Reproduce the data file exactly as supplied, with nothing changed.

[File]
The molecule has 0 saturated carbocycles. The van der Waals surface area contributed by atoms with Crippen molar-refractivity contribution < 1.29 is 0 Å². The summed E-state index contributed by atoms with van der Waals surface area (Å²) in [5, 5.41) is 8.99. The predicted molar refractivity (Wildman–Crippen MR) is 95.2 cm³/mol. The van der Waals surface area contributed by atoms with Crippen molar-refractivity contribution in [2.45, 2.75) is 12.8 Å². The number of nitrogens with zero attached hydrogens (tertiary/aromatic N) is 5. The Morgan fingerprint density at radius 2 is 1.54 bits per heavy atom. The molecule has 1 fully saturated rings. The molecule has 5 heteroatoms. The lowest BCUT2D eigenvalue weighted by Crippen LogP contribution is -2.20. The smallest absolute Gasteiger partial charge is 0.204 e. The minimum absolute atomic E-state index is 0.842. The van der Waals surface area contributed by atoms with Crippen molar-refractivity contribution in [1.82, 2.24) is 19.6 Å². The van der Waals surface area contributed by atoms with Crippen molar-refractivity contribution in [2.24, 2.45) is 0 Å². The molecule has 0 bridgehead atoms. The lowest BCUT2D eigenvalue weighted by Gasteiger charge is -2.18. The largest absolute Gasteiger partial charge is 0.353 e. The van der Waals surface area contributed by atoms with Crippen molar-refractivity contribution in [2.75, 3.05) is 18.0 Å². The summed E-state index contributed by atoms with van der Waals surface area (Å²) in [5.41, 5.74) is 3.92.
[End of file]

The molecule has 0 saturated carbocycles. The van der Waals surface area contributed by atoms with Crippen molar-refractivity contribution < 1.29 is 0 Å². The summed E-state index contributed by atoms with van der Waals surface area (Å²) in [5, 5.41) is 8.99. The predicted molar refractivity (Wildman–Crippen MR) is 95.2 cm³/mol. The van der Waals surface area contributed by atoms with Crippen molar-refractivity contribution in [2.45, 2.75) is 12.8 Å². The number of nitrogens with zero attached hydrogens (tertiary/aromatic N) is 5. The Morgan fingerprint density at radius 2 is 1.54 bits per heavy atom. The molecule has 1 fully saturated rings. The molecule has 5 heteroatoms. The lowest BCUT2D eigenvalue weighted by Crippen LogP contribution is -2.20. The smallest absolute Gasteiger partial charge is 0.204 e. The minimum absolute atomic E-state index is 0.842. The van der Waals surface area contributed by atoms with Crippen molar-refractivity contribution in [1.82, 2.24) is 19.6 Å². The van der Waals surface area contributed by atoms with Crippen molar-refractivity contribution in [2.24, 2.45) is 0 Å². The molecule has 0 bridgehead atoms. The lowest BCUT2D eigenvalue weighted by Gasteiger charge is -2.18. The largest absolute Gasteiger partial charge is 0.353 e. The van der Waals surface area contributed by atoms with Crippen molar-refractivity contribution in [2.75, 3.05) is 18.0 Å². The summed E-state index contributed by atoms with van der Waals surface area (Å²) in [5.41, 5.74) is 3.92.